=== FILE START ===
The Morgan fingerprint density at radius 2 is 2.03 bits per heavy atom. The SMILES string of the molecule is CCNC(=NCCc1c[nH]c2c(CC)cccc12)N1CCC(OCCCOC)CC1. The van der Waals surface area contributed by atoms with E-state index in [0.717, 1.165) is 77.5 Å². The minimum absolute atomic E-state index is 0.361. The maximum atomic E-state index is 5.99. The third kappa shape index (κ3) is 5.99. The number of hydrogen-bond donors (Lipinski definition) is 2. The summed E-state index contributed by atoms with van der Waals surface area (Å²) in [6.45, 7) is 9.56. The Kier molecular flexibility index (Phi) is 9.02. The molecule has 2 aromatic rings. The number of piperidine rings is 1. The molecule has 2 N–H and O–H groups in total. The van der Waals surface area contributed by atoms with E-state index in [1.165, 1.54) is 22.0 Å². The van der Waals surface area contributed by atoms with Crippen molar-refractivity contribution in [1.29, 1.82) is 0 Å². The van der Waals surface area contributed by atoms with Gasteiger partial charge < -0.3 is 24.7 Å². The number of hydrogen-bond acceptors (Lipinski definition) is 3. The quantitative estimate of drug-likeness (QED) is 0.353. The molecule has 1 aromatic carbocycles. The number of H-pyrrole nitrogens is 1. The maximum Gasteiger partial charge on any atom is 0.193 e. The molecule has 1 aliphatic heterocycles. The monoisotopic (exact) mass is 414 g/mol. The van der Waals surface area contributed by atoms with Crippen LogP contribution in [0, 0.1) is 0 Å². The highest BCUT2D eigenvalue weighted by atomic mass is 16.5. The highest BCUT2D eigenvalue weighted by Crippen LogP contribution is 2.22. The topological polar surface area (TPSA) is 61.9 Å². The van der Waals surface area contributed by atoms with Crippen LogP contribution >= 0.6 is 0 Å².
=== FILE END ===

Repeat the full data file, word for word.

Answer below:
The Morgan fingerprint density at radius 2 is 2.03 bits per heavy atom. The SMILES string of the molecule is CCNC(=NCCc1c[nH]c2c(CC)cccc12)N1CCC(OCCCOC)CC1. The van der Waals surface area contributed by atoms with E-state index in [0.717, 1.165) is 77.5 Å². The minimum absolute atomic E-state index is 0.361. The maximum atomic E-state index is 5.99. The third kappa shape index (κ3) is 5.99. The number of hydrogen-bond donors (Lipinski definition) is 2. The summed E-state index contributed by atoms with van der Waals surface area (Å²) in [6.45, 7) is 9.56. The Kier molecular flexibility index (Phi) is 9.02. The molecule has 2 aromatic rings. The number of piperidine rings is 1. The molecule has 2 N–H and O–H groups in total. The van der Waals surface area contributed by atoms with E-state index in [1.165, 1.54) is 22.0 Å². The van der Waals surface area contributed by atoms with Crippen molar-refractivity contribution in [1.29, 1.82) is 0 Å². The van der Waals surface area contributed by atoms with Gasteiger partial charge < -0.3 is 24.7 Å². The number of hydrogen-bond acceptors (Lipinski definition) is 3. The quantitative estimate of drug-likeness (QED) is 0.353. The molecule has 1 aromatic carbocycles. The number of H-pyrrole nitrogens is 1. The maximum Gasteiger partial charge on any atom is 0.193 e. The molecule has 1 aliphatic heterocycles. The monoisotopic (exact) mass is 414 g/mol. The van der Waals surface area contributed by atoms with Crippen LogP contribution in [0, 0.1) is 0 Å². The highest BCUT2D eigenvalue weighted by atomic mass is 16.5. The highest BCUT2D eigenvalue weighted by Crippen LogP contribution is 2.22. The topological polar surface area (TPSA) is 61.9 Å². The van der Waals surface area contributed by atoms with Crippen LogP contribution >= 0.6 is 0 Å².